Ogot is devoted to relating native Luo folktales to the younger generation of Kenyans. Many of her writings are also based on the day-to-day life of people she has known or read about. As a nurse she has been intrigued by the continuing use of traditional medical cures in Kenya. As Ogot explained to Bernth Lindfors, "Stories of African traditional medicine and of the medicine man against the background of modern science and medicine fascinated me." This fascination led to the writing of The Promised Land; the short stories "The Old White Witch," "The Hero," and "Night Sister," in Land Without Thunder ; and "The Family Doctor" and "The Professor" in The Other Woman: Selected Short Stories .
The debate between a medicine man and a Western-trained doctor does not delineate the only theme in The Promised Land . The novel is also an exploration of marriage and a woman's duties to her husband. The characters Nyapol and Ochola are based on people known by Ogot in Seme in the Maseno division of Kenya. The plot centers on this poverty-stricken Luo couple, who migrate as farmers from Kenya to Tanzania. Their eventual success provokes the jealousy of the local Tanzanians, and one of the neighbors, a witch doctor, casts a spell on Ochola, resulting in a disfiguring skin disease. Yet Ochola is cured once he agrees to return to Kenya and to abandon the flourishing farm.
Nyapol's conduct as the dutiful wife, who follows and protects her husband, provides the role model for the majority of Ogot's women characters. Nyapol sets the trend for the naive, virginal Elizabeth of"Elizabeth"; the trustful Jedidah of "The Other Woman"; the dying Awino, who cries out for her philandering husband in "Pay Day"; and the mother Oganda, who abandons her daughter to save her marriage in "The Bamboo Hut" (all these stories being in The Other Woman: Selected Short Stories). These women sacrifice themselves to maintain family harmony; they rarely oppose their men. Preservation of the family is more important to them, even though it can sometimes involve the subordination of a more intelligent woman to a shallow or tyrannical man. However, the wronged woman always has Ogot's sympathy. Ogot has stated (to Donald Burness) that she "sets out to write as a universal writer for both sexes. But of course one must see one's society as it is."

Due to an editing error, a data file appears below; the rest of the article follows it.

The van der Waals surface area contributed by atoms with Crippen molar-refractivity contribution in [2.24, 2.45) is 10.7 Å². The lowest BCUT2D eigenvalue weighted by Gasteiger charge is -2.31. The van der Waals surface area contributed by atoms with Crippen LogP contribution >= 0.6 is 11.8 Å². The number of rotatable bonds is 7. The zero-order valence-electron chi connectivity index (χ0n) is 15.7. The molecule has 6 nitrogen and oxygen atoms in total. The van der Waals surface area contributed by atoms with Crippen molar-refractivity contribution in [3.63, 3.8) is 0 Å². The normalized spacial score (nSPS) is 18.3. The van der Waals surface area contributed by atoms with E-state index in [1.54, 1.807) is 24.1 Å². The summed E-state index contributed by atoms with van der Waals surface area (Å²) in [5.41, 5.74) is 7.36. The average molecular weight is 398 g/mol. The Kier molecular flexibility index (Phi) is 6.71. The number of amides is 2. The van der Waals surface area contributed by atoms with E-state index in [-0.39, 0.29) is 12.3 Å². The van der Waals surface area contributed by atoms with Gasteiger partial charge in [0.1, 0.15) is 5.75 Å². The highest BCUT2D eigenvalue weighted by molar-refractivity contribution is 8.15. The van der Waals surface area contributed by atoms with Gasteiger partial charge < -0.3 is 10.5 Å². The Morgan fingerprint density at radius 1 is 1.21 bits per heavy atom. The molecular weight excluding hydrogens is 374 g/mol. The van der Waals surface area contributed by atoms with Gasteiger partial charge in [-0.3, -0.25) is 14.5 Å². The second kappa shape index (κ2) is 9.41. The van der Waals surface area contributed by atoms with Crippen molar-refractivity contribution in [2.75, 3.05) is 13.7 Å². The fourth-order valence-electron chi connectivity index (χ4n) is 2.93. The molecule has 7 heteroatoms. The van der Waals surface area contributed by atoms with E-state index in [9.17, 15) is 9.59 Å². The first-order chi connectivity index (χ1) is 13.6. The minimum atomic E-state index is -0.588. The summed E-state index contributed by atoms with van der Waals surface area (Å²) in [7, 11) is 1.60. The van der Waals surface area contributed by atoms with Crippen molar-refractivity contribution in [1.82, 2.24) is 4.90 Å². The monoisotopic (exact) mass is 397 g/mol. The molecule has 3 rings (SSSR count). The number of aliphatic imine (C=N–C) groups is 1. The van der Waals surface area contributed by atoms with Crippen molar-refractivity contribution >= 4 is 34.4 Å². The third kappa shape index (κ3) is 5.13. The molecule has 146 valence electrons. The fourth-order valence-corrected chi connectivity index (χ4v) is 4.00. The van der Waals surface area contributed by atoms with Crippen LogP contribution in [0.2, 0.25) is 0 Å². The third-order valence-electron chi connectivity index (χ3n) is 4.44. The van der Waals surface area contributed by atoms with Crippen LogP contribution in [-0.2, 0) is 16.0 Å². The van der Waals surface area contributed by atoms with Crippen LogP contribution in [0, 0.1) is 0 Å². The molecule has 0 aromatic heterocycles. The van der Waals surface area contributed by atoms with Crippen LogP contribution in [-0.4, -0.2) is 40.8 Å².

Grace Emily Akinyi (later Ogot) was born on 15 May 1930 at Butere, near Kisumu, in Central Nyanza, Kenya. Her primary and secondary education was acquired at Maseno Junior School, Ng'iya Girls School, and Butere Girls' High School. As a little girl Ogot's interest in writing took root when she listened enthusiastically to the folktales recited by her paternal grandmother to put her to sleep. A second influence was her father's readings from the Bible and storybooks with translations in Luo. As soon as Ogot mastered the English language, she was inspired by her father, a teacher of religion, to read the Old Testament several times. In her interview with Lindfors she recalled, "With that background, I extremely enjoyed the storytelling lessons at school, which were compulsory. I read any little booklets I could lay a hand on and discovered that some of my own stories compared favorably with those written in the booklets. But although the desire to write was stimulated in me, I never thought of writing my own stories down."
Ogot's active writing career did not begin until she corresponded with her future husband, the well-known historian Bethwell Allan Ogot, while she was training in England to be a nursing sister. Her fiancé (whom she married in 1959) encouraged her to publish some of her writings because her letters addressed to him were so poetic. Ogot first wrote short stories in her maternal language (Luo) and later in the two Kenyan national languages (Kiswahili and English). In 1962, before working as a nursing sister in charge of the Student Health Services at Makerere University College in Uganda (1963-1964), she attended a conference for African writers, held on campus. This literary meeting affected Ogot and resulted in a period of heart searching and self-examination because no book exhibits from East Africa were on display. She, Ngugi wa Thiong'o, and other East Africans took the challenge to be more productive.